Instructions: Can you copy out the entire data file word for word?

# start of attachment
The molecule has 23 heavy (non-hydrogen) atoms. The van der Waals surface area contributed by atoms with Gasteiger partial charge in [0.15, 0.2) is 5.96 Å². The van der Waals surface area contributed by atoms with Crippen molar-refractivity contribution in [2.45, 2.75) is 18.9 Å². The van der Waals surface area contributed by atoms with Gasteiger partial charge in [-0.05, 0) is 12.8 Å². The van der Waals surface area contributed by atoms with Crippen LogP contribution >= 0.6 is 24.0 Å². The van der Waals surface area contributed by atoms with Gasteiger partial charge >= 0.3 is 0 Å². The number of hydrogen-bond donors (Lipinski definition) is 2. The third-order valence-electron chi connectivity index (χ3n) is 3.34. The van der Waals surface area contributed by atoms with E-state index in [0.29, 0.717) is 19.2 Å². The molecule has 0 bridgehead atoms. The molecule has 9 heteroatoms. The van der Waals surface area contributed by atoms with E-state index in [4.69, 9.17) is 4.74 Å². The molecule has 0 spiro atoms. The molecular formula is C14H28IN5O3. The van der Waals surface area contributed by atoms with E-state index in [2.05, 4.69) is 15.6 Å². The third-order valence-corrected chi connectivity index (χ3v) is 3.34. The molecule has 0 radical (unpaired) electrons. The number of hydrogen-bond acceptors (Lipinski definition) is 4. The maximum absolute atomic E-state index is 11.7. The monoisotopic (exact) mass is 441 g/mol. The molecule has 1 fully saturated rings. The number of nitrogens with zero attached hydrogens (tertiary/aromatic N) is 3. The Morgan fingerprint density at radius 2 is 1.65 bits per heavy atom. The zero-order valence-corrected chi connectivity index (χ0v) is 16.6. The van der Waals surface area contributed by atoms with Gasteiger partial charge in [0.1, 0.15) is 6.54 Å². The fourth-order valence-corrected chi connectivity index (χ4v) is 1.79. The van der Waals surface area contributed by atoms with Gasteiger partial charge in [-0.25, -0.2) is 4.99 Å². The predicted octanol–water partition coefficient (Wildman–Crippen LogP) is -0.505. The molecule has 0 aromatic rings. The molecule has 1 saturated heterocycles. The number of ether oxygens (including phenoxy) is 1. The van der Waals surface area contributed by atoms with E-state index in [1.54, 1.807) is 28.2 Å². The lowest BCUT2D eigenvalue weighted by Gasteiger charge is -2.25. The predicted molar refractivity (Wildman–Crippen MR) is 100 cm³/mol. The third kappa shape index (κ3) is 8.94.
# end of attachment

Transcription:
The molecule has 23 heavy (non-hydrogen) atoms. The van der Waals surface area contributed by atoms with Gasteiger partial charge in [0.15, 0.2) is 5.96 Å². The van der Waals surface area contributed by atoms with Crippen molar-refractivity contribution in [2.45, 2.75) is 18.9 Å². The van der Waals surface area contributed by atoms with Gasteiger partial charge in [-0.05, 0) is 12.8 Å². The van der Waals surface area contributed by atoms with Crippen LogP contribution >= 0.6 is 24.0 Å². The van der Waals surface area contributed by atoms with Gasteiger partial charge >= 0.3 is 0 Å². The number of hydrogen-bond donors (Lipinski definition) is 2. The third-order valence-electron chi connectivity index (χ3n) is 3.34. The van der Waals surface area contributed by atoms with E-state index in [0.29, 0.717) is 19.2 Å². The molecule has 0 bridgehead atoms. The molecule has 9 heteroatoms. The van der Waals surface area contributed by atoms with E-state index in [4.69, 9.17) is 4.74 Å². The molecule has 0 spiro atoms. The molecular formula is C14H28IN5O3. The van der Waals surface area contributed by atoms with E-state index in [2.05, 4.69) is 15.6 Å². The third-order valence-corrected chi connectivity index (χ3v) is 3.34. The molecule has 0 radical (unpaired) electrons. The number of hydrogen-bond acceptors (Lipinski definition) is 4. The maximum absolute atomic E-state index is 11.7. The monoisotopic (exact) mass is 441 g/mol. The molecule has 1 fully saturated rings. The number of nitrogens with zero attached hydrogens (tertiary/aromatic N) is 3. The Morgan fingerprint density at radius 2 is 1.65 bits per heavy atom. The zero-order valence-corrected chi connectivity index (χ0v) is 16.6. The van der Waals surface area contributed by atoms with Gasteiger partial charge in [0.1, 0.15) is 6.54 Å². The fourth-order valence-corrected chi connectivity index (χ4v) is 1.79. The van der Waals surface area contributed by atoms with Gasteiger partial charge in [-0.25, -0.2) is 4.99 Å². The predicted octanol–water partition coefficient (Wildman–Crippen LogP) is -0.505. The molecule has 0 aromatic rings. The molecule has 1 saturated heterocycles. The number of ether oxygens (including phenoxy) is 1. The van der Waals surface area contributed by atoms with E-state index in [1.54, 1.807) is 28.2 Å². The lowest BCUT2D eigenvalue weighted by Gasteiger charge is -2.25. The predicted molar refractivity (Wildman–Crippen MR) is 100 cm³/mol. The third kappa shape index (κ3) is 8.94.